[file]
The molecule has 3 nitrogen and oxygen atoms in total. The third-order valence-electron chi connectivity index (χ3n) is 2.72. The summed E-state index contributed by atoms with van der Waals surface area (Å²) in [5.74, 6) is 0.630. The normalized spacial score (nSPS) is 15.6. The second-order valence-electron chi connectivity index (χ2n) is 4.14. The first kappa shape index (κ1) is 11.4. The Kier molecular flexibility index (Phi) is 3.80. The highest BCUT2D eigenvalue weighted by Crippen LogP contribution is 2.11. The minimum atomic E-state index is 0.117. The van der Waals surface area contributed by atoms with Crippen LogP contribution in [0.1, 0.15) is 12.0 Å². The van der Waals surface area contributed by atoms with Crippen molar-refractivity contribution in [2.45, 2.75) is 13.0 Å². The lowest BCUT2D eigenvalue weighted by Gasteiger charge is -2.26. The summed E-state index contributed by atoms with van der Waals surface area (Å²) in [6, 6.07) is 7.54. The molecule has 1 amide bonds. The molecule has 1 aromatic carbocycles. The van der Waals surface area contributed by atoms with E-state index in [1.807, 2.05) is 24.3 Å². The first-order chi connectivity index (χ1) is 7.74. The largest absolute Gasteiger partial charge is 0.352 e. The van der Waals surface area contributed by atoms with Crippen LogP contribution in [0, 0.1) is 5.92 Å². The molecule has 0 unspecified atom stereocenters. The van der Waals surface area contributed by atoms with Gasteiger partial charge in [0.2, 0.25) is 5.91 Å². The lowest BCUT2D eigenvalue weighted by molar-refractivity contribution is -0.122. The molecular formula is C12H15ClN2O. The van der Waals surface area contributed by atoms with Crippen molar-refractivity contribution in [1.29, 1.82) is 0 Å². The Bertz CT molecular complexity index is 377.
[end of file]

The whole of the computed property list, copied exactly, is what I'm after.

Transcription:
The molecule has 3 nitrogen and oxygen atoms in total. The third-order valence-electron chi connectivity index (χ3n) is 2.72. The summed E-state index contributed by atoms with van der Waals surface area (Å²) in [5.74, 6) is 0.630. The normalized spacial score (nSPS) is 15.6. The second-order valence-electron chi connectivity index (χ2n) is 4.14. The first kappa shape index (κ1) is 11.4. The Kier molecular flexibility index (Phi) is 3.80. The highest BCUT2D eigenvalue weighted by Crippen LogP contribution is 2.11. The minimum atomic E-state index is 0.117. The van der Waals surface area contributed by atoms with Crippen LogP contribution in [0.1, 0.15) is 12.0 Å². The van der Waals surface area contributed by atoms with Crippen molar-refractivity contribution in [2.45, 2.75) is 13.0 Å². The lowest BCUT2D eigenvalue weighted by Gasteiger charge is -2.26. The summed E-state index contributed by atoms with van der Waals surface area (Å²) in [6, 6.07) is 7.54. The molecule has 1 amide bonds. The molecule has 1 aromatic carbocycles. The van der Waals surface area contributed by atoms with E-state index in [1.807, 2.05) is 24.3 Å². The first-order chi connectivity index (χ1) is 7.74. The largest absolute Gasteiger partial charge is 0.352 e. The van der Waals surface area contributed by atoms with Crippen LogP contribution in [0, 0.1) is 5.92 Å². The molecule has 0 unspecified atom stereocenters. The van der Waals surface area contributed by atoms with Gasteiger partial charge in [0.2, 0.25) is 5.91 Å². The lowest BCUT2D eigenvalue weighted by molar-refractivity contribution is -0.122. The molecular formula is C12H15ClN2O. The van der Waals surface area contributed by atoms with Crippen molar-refractivity contribution in [1.29, 1.82) is 0 Å². The Bertz CT molecular complexity index is 377.